Not that change is easy. And comparison with a hefty dose of guilt is hard to let go of. I'll always marvel at the beauty of tandem breastfeeding photos and feel a tiny twinge of envy, but that doesn't change my reality. My body cannot sustain breast milk production and a pregnancy at once. I lost a baby while nursing my oldest then could not conceive again until I weaned him a half a year later. This time, my milk dried up as my pregnancy progressed.

But my reality is beautiful too. I have 3 growing boys that my body has cumulatively nurtured for 27 months inside and 30 months (so far) outside. I'm grateful for each of those days and the special bonds of pregnancy and breastfeeding I was able to experience.

On this last day of world breastfeeding week, while we celebrate the beauty of a mother's body continuing to sustain her infant outside of her body, remember to be kind because motherhood is hard enough without criticizing each other. Let's support each other instead. And remember that not everyone's reality is the same as yours. 

And truly, fed, nurtured, and loved is best. The face of best looks different because our stories are different. 

Tuesday, February 9, 2016

The Birth of Oliver

This pregnancy was tumultuous for me. I had a 2 year old in the throes of terrible two-ness and a 6 month old who was up many times at night and very clingy during the day. I felt overwhelmed often. Then one night my husband suggested I take a pregnancy test. I was defensive. I told him that there's no way I could be pregnant.  But he gently explained that he felt I had been hormonal and my craving Mexican food for dinner had him concerned. To indulge him, I rummaged around in my drawer and found an expired dollar tree test. It came up as a bright, bold, immediate positive. 

I panicked. I couldn't be pregnant. I didn't want to be. Sometimes I felt that I couldn't handle the 2 children I had and to add a pregnancy on top of it all...

This panic merged into fear and then, of course, a fair helping of guilt, the emotions mixing and rolling together for most of my pregnancy. I felt like I wasn't bonding well with this baby like I had with my other 2. I had less time to dream about him, doubted my ability to mother 3 littles so close together well, and on top of it all, feared labor and delivery. 

My last birth was a long mix of fighting the hospital staff on having interventions I didn't want and defending myself from assumptions they made about me as a result.  It was exhausting and unpleasant. While my OB is amazing and did come in a few times when she could, she didn't know the full story and could only do so much in the brief snippets she was able to be there.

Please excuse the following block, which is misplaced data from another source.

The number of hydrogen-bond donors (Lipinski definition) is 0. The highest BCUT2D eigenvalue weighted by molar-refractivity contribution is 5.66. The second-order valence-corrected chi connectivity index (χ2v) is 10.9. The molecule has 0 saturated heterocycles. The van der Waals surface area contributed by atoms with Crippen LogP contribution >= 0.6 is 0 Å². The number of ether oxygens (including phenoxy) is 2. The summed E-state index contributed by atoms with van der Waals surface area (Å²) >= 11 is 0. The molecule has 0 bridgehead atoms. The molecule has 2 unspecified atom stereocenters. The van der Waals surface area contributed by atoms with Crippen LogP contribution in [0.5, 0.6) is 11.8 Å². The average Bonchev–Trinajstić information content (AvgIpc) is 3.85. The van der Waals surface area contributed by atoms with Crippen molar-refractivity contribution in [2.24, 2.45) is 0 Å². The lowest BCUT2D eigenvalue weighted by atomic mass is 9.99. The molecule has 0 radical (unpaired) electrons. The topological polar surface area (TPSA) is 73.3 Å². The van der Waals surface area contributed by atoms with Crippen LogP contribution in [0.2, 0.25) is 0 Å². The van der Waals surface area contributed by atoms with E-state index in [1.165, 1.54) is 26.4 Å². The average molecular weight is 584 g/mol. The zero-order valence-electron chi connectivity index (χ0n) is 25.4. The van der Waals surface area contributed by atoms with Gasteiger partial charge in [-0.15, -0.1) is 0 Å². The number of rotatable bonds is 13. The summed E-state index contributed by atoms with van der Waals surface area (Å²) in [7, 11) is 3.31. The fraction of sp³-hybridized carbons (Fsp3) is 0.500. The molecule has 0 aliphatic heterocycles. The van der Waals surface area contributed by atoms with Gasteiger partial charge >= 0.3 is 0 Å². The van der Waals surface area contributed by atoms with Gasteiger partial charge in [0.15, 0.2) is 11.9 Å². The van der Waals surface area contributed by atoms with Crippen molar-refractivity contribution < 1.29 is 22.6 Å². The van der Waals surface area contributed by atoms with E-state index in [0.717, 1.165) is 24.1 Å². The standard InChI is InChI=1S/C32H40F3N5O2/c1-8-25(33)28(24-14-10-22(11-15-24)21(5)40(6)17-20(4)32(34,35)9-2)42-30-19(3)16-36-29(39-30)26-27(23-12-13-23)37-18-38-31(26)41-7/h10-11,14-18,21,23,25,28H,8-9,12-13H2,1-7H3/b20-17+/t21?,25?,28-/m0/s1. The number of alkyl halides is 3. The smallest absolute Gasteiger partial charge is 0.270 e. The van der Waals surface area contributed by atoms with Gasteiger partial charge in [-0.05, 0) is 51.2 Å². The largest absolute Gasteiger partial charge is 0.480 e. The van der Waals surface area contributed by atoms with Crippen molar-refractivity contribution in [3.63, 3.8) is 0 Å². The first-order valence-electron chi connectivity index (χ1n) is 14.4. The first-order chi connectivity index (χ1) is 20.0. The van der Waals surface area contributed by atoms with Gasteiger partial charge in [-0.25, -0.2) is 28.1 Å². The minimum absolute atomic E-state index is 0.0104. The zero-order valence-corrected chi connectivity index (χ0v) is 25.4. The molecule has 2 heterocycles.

A few months before my due date, my sister, Emily, passed away.  We had planned for her to visit us the week after the baby was born.  Sadness, regret, and the many other things that come with grief compounded my already stormy feelings.

When my labor began at midnight on February 5th my emotions were at full tilt. I was determined to stay home about 5 hours. Apparently 12 hours without intervention is the hospital cut-off and my previous labors had both been a solid 17. My husband and I had agreed...less time there gave them less incentive to rush my labor.

In significant pain, we arrived at the hospital at 5 AM.  In triage, I was checked and excited to find out I was already 5 cm and 75% effaced, in -3 station. They monitored me as I expected for 2 hours. What I didn't expect was for my contractions to slowly become less painful then pretty much stop.  I figured it was lying in bed so I tried to move, sway, and walk as best I could with monitors attached. Nothing seemed to help pick up the contractions. Feeling defeated, I decided to rest.  I had been awake the entire night and knew that if labor did start back that day, I would need all of my strength. 

Ironically, my contractions picked up a little when I attempted to sleep (they had at home too). So, unable to sleep,  I spent some time on my phone looking for something to explain my labor stopping in the middle of active labor.  I found a reassuring article about labor patterns on spinning babies that said some labors can have a start and stop pattern. It encouraged Moms not to view this stop as "stalled labor" but as a natural rest for the uterus. 
 Progress had not necessarily stopped during this rest but some birth task that was not dilation-related such as engagement or fetal rotation may be occurring. It promised that the contractions should return strongly (kind of like picking up where we left off) and labor was likely to advance faster once they did.